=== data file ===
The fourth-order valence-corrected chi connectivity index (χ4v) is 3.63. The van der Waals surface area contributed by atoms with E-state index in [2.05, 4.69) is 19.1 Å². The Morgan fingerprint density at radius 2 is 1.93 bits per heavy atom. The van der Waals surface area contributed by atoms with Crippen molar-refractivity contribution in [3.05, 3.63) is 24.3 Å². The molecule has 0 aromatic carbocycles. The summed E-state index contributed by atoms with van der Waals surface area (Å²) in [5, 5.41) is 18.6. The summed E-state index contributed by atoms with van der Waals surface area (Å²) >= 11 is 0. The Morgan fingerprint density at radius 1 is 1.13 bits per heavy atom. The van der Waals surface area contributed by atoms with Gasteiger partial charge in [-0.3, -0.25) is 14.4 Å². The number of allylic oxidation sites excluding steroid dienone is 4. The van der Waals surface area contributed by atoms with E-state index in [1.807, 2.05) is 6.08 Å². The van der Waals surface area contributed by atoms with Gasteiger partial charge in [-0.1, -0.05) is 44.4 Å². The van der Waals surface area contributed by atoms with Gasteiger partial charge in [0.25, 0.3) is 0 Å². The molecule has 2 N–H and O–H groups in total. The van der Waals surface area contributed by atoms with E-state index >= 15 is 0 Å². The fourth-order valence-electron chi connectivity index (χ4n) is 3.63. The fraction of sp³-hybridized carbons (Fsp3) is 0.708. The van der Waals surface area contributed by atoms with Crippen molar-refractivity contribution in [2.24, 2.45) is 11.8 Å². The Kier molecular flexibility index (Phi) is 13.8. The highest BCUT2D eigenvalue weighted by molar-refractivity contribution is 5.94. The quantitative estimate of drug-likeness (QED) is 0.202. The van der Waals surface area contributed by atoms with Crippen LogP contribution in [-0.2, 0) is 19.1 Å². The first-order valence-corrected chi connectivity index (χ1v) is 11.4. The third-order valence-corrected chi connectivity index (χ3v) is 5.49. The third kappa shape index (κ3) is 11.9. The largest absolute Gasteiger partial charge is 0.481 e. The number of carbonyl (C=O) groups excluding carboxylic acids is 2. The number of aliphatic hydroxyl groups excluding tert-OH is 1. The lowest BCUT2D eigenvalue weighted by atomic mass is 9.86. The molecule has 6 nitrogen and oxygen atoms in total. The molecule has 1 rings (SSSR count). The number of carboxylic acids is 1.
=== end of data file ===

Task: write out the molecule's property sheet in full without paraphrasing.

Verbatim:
The fourth-order valence-corrected chi connectivity index (χ4v) is 3.63. The van der Waals surface area contributed by atoms with E-state index in [2.05, 4.69) is 19.1 Å². The Morgan fingerprint density at radius 2 is 1.93 bits per heavy atom. The van der Waals surface area contributed by atoms with Crippen molar-refractivity contribution in [3.05, 3.63) is 24.3 Å². The molecule has 0 aromatic carbocycles. The summed E-state index contributed by atoms with van der Waals surface area (Å²) in [5, 5.41) is 18.6. The summed E-state index contributed by atoms with van der Waals surface area (Å²) >= 11 is 0. The Morgan fingerprint density at radius 1 is 1.13 bits per heavy atom. The van der Waals surface area contributed by atoms with Gasteiger partial charge in [-0.3, -0.25) is 14.4 Å². The number of allylic oxidation sites excluding steroid dienone is 4. The van der Waals surface area contributed by atoms with E-state index in [1.807, 2.05) is 6.08 Å². The van der Waals surface area contributed by atoms with Gasteiger partial charge in [-0.1, -0.05) is 44.4 Å². The van der Waals surface area contributed by atoms with Gasteiger partial charge in [0.25, 0.3) is 0 Å². The molecule has 2 N–H and O–H groups in total. The van der Waals surface area contributed by atoms with E-state index >= 15 is 0 Å². The fourth-order valence-electron chi connectivity index (χ4n) is 3.63. The fraction of sp³-hybridized carbons (Fsp3) is 0.708. The van der Waals surface area contributed by atoms with Crippen molar-refractivity contribution in [2.24, 2.45) is 11.8 Å². The Kier molecular flexibility index (Phi) is 13.8. The highest BCUT2D eigenvalue weighted by molar-refractivity contribution is 5.94. The quantitative estimate of drug-likeness (QED) is 0.202. The van der Waals surface area contributed by atoms with Crippen LogP contribution in [-0.2, 0) is 19.1 Å². The first-order valence-corrected chi connectivity index (χ1v) is 11.4. The third-order valence-corrected chi connectivity index (χ3v) is 5.49. The third kappa shape index (κ3) is 11.9. The largest absolute Gasteiger partial charge is 0.481 e. The number of carbonyl (C=O) groups excluding carboxylic acids is 2. The number of aliphatic hydroxyl groups excluding tert-OH is 1. The lowest BCUT2D eigenvalue weighted by atomic mass is 9.86. The molecule has 6 nitrogen and oxygen atoms in total. The molecule has 1 rings (SSSR count). The number of carboxylic acids is 1.